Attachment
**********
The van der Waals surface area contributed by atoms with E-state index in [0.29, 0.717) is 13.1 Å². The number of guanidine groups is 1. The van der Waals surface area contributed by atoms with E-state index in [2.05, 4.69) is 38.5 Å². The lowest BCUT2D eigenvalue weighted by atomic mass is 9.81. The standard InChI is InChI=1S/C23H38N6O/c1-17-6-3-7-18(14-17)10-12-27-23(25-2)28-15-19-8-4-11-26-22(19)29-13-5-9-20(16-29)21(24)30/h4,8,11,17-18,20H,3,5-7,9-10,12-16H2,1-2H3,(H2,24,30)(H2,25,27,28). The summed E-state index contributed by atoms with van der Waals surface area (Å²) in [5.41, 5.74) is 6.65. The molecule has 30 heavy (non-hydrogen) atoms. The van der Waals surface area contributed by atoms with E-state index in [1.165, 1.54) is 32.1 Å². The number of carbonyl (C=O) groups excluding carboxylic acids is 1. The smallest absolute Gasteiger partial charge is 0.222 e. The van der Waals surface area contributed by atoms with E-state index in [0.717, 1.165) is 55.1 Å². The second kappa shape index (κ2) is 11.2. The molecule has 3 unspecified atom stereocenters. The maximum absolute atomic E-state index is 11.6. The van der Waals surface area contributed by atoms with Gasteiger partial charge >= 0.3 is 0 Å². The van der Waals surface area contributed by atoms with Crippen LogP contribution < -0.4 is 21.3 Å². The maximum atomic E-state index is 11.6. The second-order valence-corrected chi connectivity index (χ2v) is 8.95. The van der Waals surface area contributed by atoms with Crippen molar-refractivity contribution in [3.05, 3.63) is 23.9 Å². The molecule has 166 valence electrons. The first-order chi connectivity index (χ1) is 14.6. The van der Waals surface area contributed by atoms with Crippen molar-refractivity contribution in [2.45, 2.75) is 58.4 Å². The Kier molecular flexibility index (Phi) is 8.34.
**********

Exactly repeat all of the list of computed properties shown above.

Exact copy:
The van der Waals surface area contributed by atoms with E-state index in [0.29, 0.717) is 13.1 Å². The number of guanidine groups is 1. The van der Waals surface area contributed by atoms with E-state index in [2.05, 4.69) is 38.5 Å². The lowest BCUT2D eigenvalue weighted by atomic mass is 9.81. The standard InChI is InChI=1S/C23H38N6O/c1-17-6-3-7-18(14-17)10-12-27-23(25-2)28-15-19-8-4-11-26-22(19)29-13-5-9-20(16-29)21(24)30/h4,8,11,17-18,20H,3,5-7,9-10,12-16H2,1-2H3,(H2,24,30)(H2,25,27,28). The summed E-state index contributed by atoms with van der Waals surface area (Å²) in [5.41, 5.74) is 6.65. The molecule has 30 heavy (non-hydrogen) atoms. The van der Waals surface area contributed by atoms with E-state index in [1.165, 1.54) is 32.1 Å². The number of carbonyl (C=O) groups excluding carboxylic acids is 1. The smallest absolute Gasteiger partial charge is 0.222 e. The van der Waals surface area contributed by atoms with E-state index in [0.717, 1.165) is 55.1 Å². The second kappa shape index (κ2) is 11.2. The molecule has 3 unspecified atom stereocenters. The maximum absolute atomic E-state index is 11.6. The van der Waals surface area contributed by atoms with Gasteiger partial charge >= 0.3 is 0 Å². The van der Waals surface area contributed by atoms with Crippen LogP contribution < -0.4 is 21.3 Å². The maximum atomic E-state index is 11.6. The second-order valence-corrected chi connectivity index (χ2v) is 8.95. The van der Waals surface area contributed by atoms with Crippen molar-refractivity contribution in [3.05, 3.63) is 23.9 Å². The molecule has 166 valence electrons. The first-order chi connectivity index (χ1) is 14.6. The van der Waals surface area contributed by atoms with Crippen molar-refractivity contribution in [2.45, 2.75) is 58.4 Å². The Kier molecular flexibility index (Phi) is 8.34.